Can Castro admirer Cristina from Argentina survive the Nisman murder scandal?

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The recent murder of Argentine prosecutor Alberto Nisman, first dismissed as a suicide by Castro confidant Cristina Fernandez Kirchner, is now quickly developing into a great threat to her authority, maybe even her survival too

Now that it has been proven beyond a shadow of a doubt that Nisman did not kill himself, all eyes are turning to Queen Cristina and her Iranian partners in crime.

Undobutedly, at some point, the Castro Kingdom is going to float to the surface of this septic tank and bob up and down in the sludge like Chucky the killer doll.

And, if this does not happen, you can bet there is a cover-up on the cover-up or the original cover-up that links Argentina to Iran and the Castro regime.

Let’s not forget that this is Latin America we’re dealing with, where magical realism always trumps reality.

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From Investor’s Business Daily:

Why Nisman’s Killing In Argentina Matters To The U.S.

Years ago, Henry Kissinger dismissed Argentina (or sometimes Chile, depending on the version) as “a dagger pointed at the heart of Antarctica.”

In 2015, things are a bit different.

It’s not that this country has anything to teach us about economics, other than what not to do. But a lot of vital news is emanating from that country — from the new Argentine pope to, perhaps even more pointedly, the aftermath of the shocking death of Argentine special prosecutor Alberto Nisman, which has special relevance to our war on terror and confrontation with Iran.

Nisman headed the long, thankless investigation of what has been called the first 9/11 — the 1994 AMIA bombing of a Jewish center in Buenos Aires, which killed 85 and injured about 200. Nobody’s been prosecuted for that brazen terrorist atrocity at the center of a world capital, yet Nisman, who had been appointed by the late leftwing President Nestor Kirchner, went to heroic levels to get to the bottom of the horror.

What he found was that Iran, attempting to teach Argentina a “lesson” for re-establishing relations with Israel, was behind the attack. And he slowly, surely made moves to bring these people to justice. He dug and kept digging — and, as IBD explained in 2013, found an entire network of Iranian Hezbollah operations through the Americas.

And just as the Obama administration was declaring the war on terror over, Nisman came out with a 500-page report in 2013 showing how Iran’s influence had grown — and how Iran had been behind several attacks on the U.S.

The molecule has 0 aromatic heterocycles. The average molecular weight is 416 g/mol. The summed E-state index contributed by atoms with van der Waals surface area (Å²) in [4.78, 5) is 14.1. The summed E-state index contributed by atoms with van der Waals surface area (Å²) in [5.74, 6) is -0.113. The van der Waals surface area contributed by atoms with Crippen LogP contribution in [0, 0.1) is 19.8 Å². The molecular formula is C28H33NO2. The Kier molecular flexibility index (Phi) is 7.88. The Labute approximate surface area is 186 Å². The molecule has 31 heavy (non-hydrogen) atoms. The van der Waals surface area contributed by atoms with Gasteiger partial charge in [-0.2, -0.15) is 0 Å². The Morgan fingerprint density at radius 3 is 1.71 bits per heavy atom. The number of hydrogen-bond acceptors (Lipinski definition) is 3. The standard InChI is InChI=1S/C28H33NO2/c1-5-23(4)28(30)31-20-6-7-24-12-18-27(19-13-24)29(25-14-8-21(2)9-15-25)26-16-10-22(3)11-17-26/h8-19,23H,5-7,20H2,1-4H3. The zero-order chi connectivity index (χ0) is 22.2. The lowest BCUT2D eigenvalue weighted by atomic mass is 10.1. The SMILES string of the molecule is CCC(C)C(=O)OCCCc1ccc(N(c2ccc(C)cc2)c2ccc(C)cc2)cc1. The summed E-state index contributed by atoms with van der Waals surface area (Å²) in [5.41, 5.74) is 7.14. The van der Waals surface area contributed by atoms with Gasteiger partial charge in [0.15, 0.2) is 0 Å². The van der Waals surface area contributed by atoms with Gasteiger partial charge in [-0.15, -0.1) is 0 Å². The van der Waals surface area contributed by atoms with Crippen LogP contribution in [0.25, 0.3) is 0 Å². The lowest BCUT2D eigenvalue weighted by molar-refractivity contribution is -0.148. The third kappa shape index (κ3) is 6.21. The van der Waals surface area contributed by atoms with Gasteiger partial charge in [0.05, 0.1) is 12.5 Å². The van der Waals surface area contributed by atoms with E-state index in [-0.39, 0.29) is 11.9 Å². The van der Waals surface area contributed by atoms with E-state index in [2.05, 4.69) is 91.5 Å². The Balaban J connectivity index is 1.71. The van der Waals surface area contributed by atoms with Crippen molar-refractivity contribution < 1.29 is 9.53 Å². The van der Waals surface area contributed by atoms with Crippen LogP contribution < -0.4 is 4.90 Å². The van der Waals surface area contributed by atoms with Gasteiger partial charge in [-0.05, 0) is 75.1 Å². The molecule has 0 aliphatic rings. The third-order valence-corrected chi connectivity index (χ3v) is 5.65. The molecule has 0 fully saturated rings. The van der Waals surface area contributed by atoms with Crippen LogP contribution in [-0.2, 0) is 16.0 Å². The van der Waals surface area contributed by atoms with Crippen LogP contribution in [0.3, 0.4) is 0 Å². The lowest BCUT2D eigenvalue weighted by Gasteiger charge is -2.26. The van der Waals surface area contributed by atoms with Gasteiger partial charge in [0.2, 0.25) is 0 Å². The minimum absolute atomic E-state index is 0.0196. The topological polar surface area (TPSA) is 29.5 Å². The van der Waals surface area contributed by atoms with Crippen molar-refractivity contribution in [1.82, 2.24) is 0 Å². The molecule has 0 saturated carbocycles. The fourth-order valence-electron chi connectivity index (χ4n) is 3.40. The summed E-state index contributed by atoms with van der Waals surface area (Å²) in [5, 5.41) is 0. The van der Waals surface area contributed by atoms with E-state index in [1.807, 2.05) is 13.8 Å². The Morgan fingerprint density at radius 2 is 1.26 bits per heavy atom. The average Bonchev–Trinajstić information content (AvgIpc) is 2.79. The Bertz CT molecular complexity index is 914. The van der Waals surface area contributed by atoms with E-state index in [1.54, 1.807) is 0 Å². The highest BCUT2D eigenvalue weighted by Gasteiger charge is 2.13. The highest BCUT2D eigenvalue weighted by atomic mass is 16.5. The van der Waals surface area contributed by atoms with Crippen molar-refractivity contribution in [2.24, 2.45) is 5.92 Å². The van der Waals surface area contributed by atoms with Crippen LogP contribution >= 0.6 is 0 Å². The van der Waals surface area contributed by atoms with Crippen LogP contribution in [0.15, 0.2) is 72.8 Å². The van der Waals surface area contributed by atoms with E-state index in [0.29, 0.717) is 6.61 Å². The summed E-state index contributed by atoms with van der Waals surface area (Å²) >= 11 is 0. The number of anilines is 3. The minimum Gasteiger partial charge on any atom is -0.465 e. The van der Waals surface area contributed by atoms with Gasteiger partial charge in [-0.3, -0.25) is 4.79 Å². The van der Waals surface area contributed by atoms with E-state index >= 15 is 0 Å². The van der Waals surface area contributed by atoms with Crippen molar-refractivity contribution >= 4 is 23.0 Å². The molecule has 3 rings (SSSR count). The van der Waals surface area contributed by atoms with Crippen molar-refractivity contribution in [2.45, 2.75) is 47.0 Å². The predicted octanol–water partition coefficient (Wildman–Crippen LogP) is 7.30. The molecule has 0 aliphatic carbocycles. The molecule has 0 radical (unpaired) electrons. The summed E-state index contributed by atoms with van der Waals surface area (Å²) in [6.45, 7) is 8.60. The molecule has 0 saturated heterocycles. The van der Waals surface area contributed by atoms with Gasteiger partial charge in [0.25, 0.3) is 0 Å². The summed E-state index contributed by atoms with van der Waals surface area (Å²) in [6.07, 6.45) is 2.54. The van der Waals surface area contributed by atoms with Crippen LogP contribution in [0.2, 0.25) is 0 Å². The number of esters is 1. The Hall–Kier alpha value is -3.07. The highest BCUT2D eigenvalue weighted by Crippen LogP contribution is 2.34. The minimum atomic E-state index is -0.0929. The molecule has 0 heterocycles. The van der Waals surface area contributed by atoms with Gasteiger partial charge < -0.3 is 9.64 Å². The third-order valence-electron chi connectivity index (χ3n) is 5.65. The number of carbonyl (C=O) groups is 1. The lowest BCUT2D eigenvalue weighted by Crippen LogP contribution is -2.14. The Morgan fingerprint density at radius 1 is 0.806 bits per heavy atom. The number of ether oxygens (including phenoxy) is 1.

Nisman’s findings were so powerful he was called to testify before the U.S. Congress, but he was undercut by Kirchner’s widow, now President Cristina Fernandez, whose minions said such testimony wasn’t part of his official duties. They managed to silence him before he could speak — and not for the last time.

Back in Buenos Aires, Nisman found that there was a reason Fernandez didn’t want the truth to get out about Hezbollah in our hemisphere: She made a deal with Iran to allow their killers — all in high-ranking positions in Iran — to walk free, in exchange for a trade deal to buy Iranian oil in exchange for sales of Argentinian grain.

Nisman found this out through legal subpoenas of official recordings. And he made no secret of his desire to point the finger, boldly announcing that he would have some revelations for Argentina’s Congress on Monday.

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Raul: Oye no me metan a mi en este rollo.... o le doy las quejas a mi amigo Obamita
Raul: Oye no me metan a mi en este rollo…. o le doy las quejas a mi gran amigo y patron Obamita el Magnifico, rey de los drones

 

2 thoughts on “Can Castro admirer Cristina from Argentina survive the Nisman murder scandal?”

  1. As utterly contemptible as Cretina is, it seems relatively more likely that Iran pulled the trigger on Nisman. Obviously she had plenty to lose from his revelations, but she wasn’t behind the 1994 massacre, and the top Iranian figures apparently responsible for that are still alive and kicking and NOT interested in being prosecuted. It’s not out of the question that she panicked and ordered the hit, or she may have played a role akin to that of Henry II in the murder of Thomas Becket, but Iran is absolutely capable of this and I’m not entirely sure she is.

    Clearly, Nisman, who was Jewish and obviously took this investigation personally, was a martyr to justice and deserves enormous respect and admiration. I find him considerably more admirable than someone like Mandela, who never did much of anything about the atrocities instigated by his former wife, the odious Winnie, and who was up against a far less lethal and implacable foe.

    But yes, for all of Argentina’s pretensions, we are deep in Latrine territory with the attendant “magical realism” (read dysfunctional bullshit). One can only hope that Nisman’s death will not have been in vain and that good will come of it somehow, certainly for the sake of his memory and of the justice he sought, and even, I suppose, for the sake of Argentina, at least the part of it that may be deserving of it.

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